Southwest Michigan fruit update - June 18, 2019

By: 
Michael Reinke, Mark Longstroth and William Shane, Michigan State University Extension

Strawberry harvest is underway. Grape bloom begins.
   Last week’s weather was a roller coaster of warmer, partly cloudy days and cold, rainy days. After a rainy weekend, Tuesday and Wednesday, June 11 and 12, were warm and dry with high temperatures around 80 and lows in the 40s. Cold rains with strong north winds moved across the region Thursday. Friday was warm and dry, but the weekend was cool and cloudy with scattered showers.
   Precipitation totals for the week ranged from 0.5 to 2.6 inches, with an average of 1.8 inches. Berrien County received the most rain, about an inch more than areas to the north and east. Rainfall totals for the season are 10.5 to 13.5 inches across the region since April 1.
   Soils are wet. Currently, precipitation exceeds plant water use by 4 to 6 inches.
   The forecast for this coming week is for cool conditions, with highs in the 70s and lows in 50s and 60s, which is cooler than normal for this time of year. There is a good chance of rain on Wednesday and Thursday and again on the weekend. Next week may be warm and dry with highs in the 80s. Sandy soils are beginning to dry out, but heavier soils are still very wet. Soil temperatures are in the 60s. With the warm soils and abundant moisture, plant growth is fairly rapid. There is standing water in poorly drained fields and wet spots.
   With the cooler temperatures, we picked up fewer heat units, about 140 growing degree days (GDD) base 42 and 85 GDD base 50. Locations away from Lake Michigan are picking up heat units slightly faster than those close to the Lake. We are still about a week behind normal heat accumulation for the season. Expect the cool, wet weather to continue this week.

Tree fruit
   There was strong insect activity last week with a continued flight of many moth pests. First trap catch of obliquebanded leafroller was this past week, setting biofix as June 14.
   Peach and nectarine fruit are attractive to tarnished plant bug and plum curculio. First catch of oriental fruit moth was on May 6 at the Trevor Nichols Research Center, and the flight has been ongoing since then. Shoot flagging due to oriental fruit moth entries should show up soon.
   Winter damaged trunks and weakened trees can be especially attractive to borers. Pheromone disruption for protection against peach tree borers should be out soon, if this is the chosen method for control. The same pheromone is effective for both greater and lesser peach tree borer as well as dogwood borer.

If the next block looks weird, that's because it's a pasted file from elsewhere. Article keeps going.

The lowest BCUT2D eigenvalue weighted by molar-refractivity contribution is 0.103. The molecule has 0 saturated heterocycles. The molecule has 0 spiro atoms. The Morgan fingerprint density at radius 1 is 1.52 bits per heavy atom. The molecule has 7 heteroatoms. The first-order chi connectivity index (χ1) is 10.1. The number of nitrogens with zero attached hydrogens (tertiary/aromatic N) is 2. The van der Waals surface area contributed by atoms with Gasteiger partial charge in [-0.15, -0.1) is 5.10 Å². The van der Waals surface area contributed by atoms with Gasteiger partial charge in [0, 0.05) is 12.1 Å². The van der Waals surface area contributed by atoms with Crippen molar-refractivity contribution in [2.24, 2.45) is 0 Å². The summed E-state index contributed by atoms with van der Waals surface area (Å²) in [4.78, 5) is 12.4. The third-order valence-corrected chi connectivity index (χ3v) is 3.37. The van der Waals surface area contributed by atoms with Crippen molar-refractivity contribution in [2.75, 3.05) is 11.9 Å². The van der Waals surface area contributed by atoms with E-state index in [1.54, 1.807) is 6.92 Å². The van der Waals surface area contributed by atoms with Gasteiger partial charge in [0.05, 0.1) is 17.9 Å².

At some locations, peach foliage seems pale, as if they are short of nitrogen. We think this is due to the cool conditions and the trees will improve with warmer temperatures. Conditions have been generally unfavorable for bacterial spot development and symptoms are not widespread.
   Cherries are beginning to change color ripen and swell. Sweet cherries are coloring and early cherry harvest could begin by the weekend. Tart cherries are yellow and beginning final swell.
   Fruit and leaf symptoms of bacterial canker have been found in sweet cherries and yellow leaves and leaf drop is reported in tarts. Cherry leaf spot symptoms can also be found. Both diseases cause yellowing leaves and leaf drop. Check the bottoms of the leaves for the white fruiting bodies of cherry leaf spot. Cherry leaves are always susceptible to leaf spot, so management is needed to maintain a healthy leaf canopy during the entire season.
   Ripening fruit are attractive to spotted wing Drosophila (SWD). We are catching only a few SWD at this time. Normally, cherry fruit fly do not emerge until the end of tart cherry harvest in southwest Michigan. Tart cherry harvest is estimated to begin about July 8, which is later than normal. Growers may need to apply insecticides to control these direct insect pests. Be sure to wait until all the fruit on the tree are yellow to apply Ethephon as a harvest aide to hasten ripening and facilitate harvest.
   The plum crop is light for most sites. Japanese plums are 22 millimeters and European plums (Castleton) are 20 millimeters in diameter in central Berrien County. We are seeing shot holing of the leaves and russeting of the fruit. This may be due to an interaction between our cool, wet conditions and fungicide sprays. Young plum fruit and foliage are tender and are prone to russeting from captan, especially under cool, slow drying conditions.
   Apple fruit are growing rapidly and are generally too large to respond to standard thinning sprays except Ethrel. The largest fruit are an inch or more in diameter. Cool weather has delayed fruit drop from earlier thinning sprays. Growers can gently pull on smaller fruit to see if they will still fall. With this season’s heavy rainfall, shoot and foliage growth have been spectacular. Excessive foliage growth increases the potential for bitter pit for apple varieties prone to this disorder. Include calcium in your cover sprays to increase the calcium levels in fruit. These early season calcium sprays are very important.